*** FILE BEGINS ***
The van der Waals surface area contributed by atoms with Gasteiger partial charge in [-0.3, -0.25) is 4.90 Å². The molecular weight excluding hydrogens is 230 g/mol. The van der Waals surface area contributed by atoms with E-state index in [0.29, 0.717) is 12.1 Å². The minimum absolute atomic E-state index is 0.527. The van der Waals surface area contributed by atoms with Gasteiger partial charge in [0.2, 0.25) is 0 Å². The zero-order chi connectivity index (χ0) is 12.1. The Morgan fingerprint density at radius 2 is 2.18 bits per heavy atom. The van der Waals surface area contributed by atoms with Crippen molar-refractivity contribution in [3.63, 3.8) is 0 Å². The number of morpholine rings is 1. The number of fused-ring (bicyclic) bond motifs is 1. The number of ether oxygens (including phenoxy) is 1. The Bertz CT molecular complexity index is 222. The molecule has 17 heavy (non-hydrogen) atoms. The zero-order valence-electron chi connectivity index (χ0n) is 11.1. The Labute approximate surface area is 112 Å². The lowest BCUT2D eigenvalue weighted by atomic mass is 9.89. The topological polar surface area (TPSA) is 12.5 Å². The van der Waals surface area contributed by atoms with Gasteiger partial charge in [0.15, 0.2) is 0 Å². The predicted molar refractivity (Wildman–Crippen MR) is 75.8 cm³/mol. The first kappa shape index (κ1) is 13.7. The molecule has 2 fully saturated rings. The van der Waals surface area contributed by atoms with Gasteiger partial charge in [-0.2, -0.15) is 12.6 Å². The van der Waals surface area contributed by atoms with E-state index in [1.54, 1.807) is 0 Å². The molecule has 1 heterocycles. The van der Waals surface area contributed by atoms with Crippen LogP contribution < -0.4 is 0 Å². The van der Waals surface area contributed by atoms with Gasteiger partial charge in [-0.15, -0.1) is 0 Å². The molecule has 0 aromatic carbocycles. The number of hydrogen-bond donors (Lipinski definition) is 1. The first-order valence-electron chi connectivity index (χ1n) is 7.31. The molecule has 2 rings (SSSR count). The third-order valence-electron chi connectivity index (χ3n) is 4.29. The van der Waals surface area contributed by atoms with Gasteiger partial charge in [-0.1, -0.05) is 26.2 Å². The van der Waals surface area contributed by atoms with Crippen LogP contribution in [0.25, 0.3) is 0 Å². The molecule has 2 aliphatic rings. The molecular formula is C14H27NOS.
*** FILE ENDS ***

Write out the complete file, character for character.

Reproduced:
The van der Waals surface area contributed by atoms with Gasteiger partial charge in [-0.3, -0.25) is 4.90 Å². The molecular weight excluding hydrogens is 230 g/mol. The van der Waals surface area contributed by atoms with E-state index in [0.29, 0.717) is 12.1 Å². The minimum absolute atomic E-state index is 0.527. The van der Waals surface area contributed by atoms with Gasteiger partial charge in [0.2, 0.25) is 0 Å². The zero-order chi connectivity index (χ0) is 12.1. The Morgan fingerprint density at radius 2 is 2.18 bits per heavy atom. The van der Waals surface area contributed by atoms with Crippen molar-refractivity contribution in [3.63, 3.8) is 0 Å². The number of morpholine rings is 1. The number of fused-ring (bicyclic) bond motifs is 1. The number of ether oxygens (including phenoxy) is 1. The Bertz CT molecular complexity index is 222. The molecule has 17 heavy (non-hydrogen) atoms. The zero-order valence-electron chi connectivity index (χ0n) is 11.1. The Labute approximate surface area is 112 Å². The lowest BCUT2D eigenvalue weighted by atomic mass is 9.89. The topological polar surface area (TPSA) is 12.5 Å². The van der Waals surface area contributed by atoms with Gasteiger partial charge in [0.15, 0.2) is 0 Å². The predicted molar refractivity (Wildman–Crippen MR) is 75.8 cm³/mol. The first kappa shape index (κ1) is 13.7. The molecule has 2 fully saturated rings. The van der Waals surface area contributed by atoms with Gasteiger partial charge in [-0.2, -0.15) is 12.6 Å². The van der Waals surface area contributed by atoms with E-state index in [1.54, 1.807) is 0 Å². The molecule has 1 heterocycles. The van der Waals surface area contributed by atoms with Crippen LogP contribution < -0.4 is 0 Å². The van der Waals surface area contributed by atoms with Gasteiger partial charge in [-0.15, -0.1) is 0 Å². The molecule has 0 aromatic carbocycles. The number of hydrogen-bond donors (Lipinski definition) is 1. The first-order valence-electron chi connectivity index (χ1n) is 7.31. The molecule has 2 rings (SSSR count). The third-order valence-electron chi connectivity index (χ3n) is 4.29. The van der Waals surface area contributed by atoms with Gasteiger partial charge in [-0.1, -0.05) is 26.2 Å². The van der Waals surface area contributed by atoms with Crippen LogP contribution in [0.25, 0.3) is 0 Å². The molecule has 2 aliphatic rings. The molecular formula is C14H27NOS.